The year 1987 could not have started much better for the physics community. Condensed-matter researchers were buzzing over the discovery of cuprate superconductors. Particle physicists were celebrating President Reagan’s endorsement of building the ill-fated Superconducting Super Collider. And then a star exploded on the scene: Supernova 1987A, the light and neutrinos of which reached Earth 30 years ago today.
Astronomer David Helfand captured all the excitement in an August 1987 Physics Today article. By that writing, the explosion in the Large Magellanic Cloud had already allowed theorists to confirm some supernova predictions and shatter others. Careful examination of archival telescope plates had revealed that the progenitor star, Sanduleak –69° 202, was much beefier than the Sun, as expected; but its blue color (B3I, for the stellar taxonomists out there) defied predictions that red supergiants were the victims of such explosions.
The light of SN 1987A may have caught the attention of sky watchers, but it was the invisible component of the explosion that established a new field: neutrino astronomy. The Kamiokande II detector in Japan, an experiment designed to hunt for the decay of protons, clocked 11 neutrino events on 23 February. The neutrino detection came at 7:35 Universal Time, some three hours before the first visual evidence of SN 1987A. Another proton decay experiment, at the Irvine-Michigan-Brookhaven detector in Ohio, tracked eight events at the same time.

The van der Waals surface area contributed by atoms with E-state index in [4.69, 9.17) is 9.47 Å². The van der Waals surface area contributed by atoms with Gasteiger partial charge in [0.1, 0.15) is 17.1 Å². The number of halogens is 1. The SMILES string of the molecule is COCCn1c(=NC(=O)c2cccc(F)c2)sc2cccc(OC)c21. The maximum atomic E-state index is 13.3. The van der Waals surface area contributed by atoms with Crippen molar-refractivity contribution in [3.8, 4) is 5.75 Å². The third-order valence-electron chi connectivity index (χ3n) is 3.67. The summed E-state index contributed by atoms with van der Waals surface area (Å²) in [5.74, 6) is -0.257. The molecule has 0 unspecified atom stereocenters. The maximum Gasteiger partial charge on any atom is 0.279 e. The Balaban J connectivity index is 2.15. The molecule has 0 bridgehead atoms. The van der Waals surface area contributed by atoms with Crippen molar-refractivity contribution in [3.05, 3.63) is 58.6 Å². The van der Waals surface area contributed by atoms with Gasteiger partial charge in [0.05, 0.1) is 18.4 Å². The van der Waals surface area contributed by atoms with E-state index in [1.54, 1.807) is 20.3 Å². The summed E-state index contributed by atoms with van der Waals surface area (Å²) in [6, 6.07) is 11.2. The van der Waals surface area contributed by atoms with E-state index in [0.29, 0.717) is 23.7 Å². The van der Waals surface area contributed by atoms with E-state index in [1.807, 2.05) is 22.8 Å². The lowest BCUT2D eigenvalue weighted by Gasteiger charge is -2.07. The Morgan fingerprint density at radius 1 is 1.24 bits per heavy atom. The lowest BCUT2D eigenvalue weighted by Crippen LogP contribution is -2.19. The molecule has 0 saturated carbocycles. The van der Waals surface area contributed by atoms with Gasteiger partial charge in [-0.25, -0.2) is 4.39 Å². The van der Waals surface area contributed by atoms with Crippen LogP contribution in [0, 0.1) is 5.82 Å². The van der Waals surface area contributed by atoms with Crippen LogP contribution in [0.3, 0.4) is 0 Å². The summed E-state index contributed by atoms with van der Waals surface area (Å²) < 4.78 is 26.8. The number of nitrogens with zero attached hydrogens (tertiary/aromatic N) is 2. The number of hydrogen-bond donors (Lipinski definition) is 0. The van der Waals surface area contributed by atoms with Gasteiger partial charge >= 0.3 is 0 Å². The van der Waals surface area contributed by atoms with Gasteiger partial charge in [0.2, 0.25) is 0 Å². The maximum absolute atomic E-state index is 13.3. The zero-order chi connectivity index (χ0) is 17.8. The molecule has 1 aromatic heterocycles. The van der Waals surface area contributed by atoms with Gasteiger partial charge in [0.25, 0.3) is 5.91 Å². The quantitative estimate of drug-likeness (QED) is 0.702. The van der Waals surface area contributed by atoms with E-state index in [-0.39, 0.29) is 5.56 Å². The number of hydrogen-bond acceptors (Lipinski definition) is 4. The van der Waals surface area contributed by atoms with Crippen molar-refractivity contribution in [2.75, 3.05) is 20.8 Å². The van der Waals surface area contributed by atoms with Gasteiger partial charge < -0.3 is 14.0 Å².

Despite power outages at both sites that affected data collection and analysis, the evidence was clear that scientists had achieved the first detection of extrasolar neutrinos. More importantly, the detections confirmed theoretical predictions that the vast majority of a supernova’s energy is radiated away by neutrinos, which pass nearly unimpeded through the dense stellar core and get a head start on electromagnetic radiation. The data also allowed particle physicists to set upper limits for neutrino mass.
Three decades later, neutrino astronomy is coming into its own. In 2013 the IceCube experiment in Antarctica detected the first definitively astrophysical neutrinos that were not tied to SN 1987A. Astrophysicists hope to correlate data collected by conventional telescopes with those from neutrino and cosmic-ray detectors to learn more about the universe’s most energetic phenomena, including supernovae.
Although the mechanism for type II supernovae has not been totally deciphered (theorists still have trouble getting their simulated collapsing stars to go kablooey), researchers have more predictive power than they did 30 years ago. On the observational side, the All-Sky Automated Survey for Supernovae and similar projects continuously pore through telescope images looking for transient objects that might signal the detonation of a massive star.
And then there are the remains of SN 1987A, which are a favorite target of the Hubble Space Telescope. Questions about the explosion’s aftermath include one dense, Manhattan-sized mystery: Somewhere within the remnant, physicists surmise, sits the neutron star that littered our planet with light and neutrinos exactly three decades ago.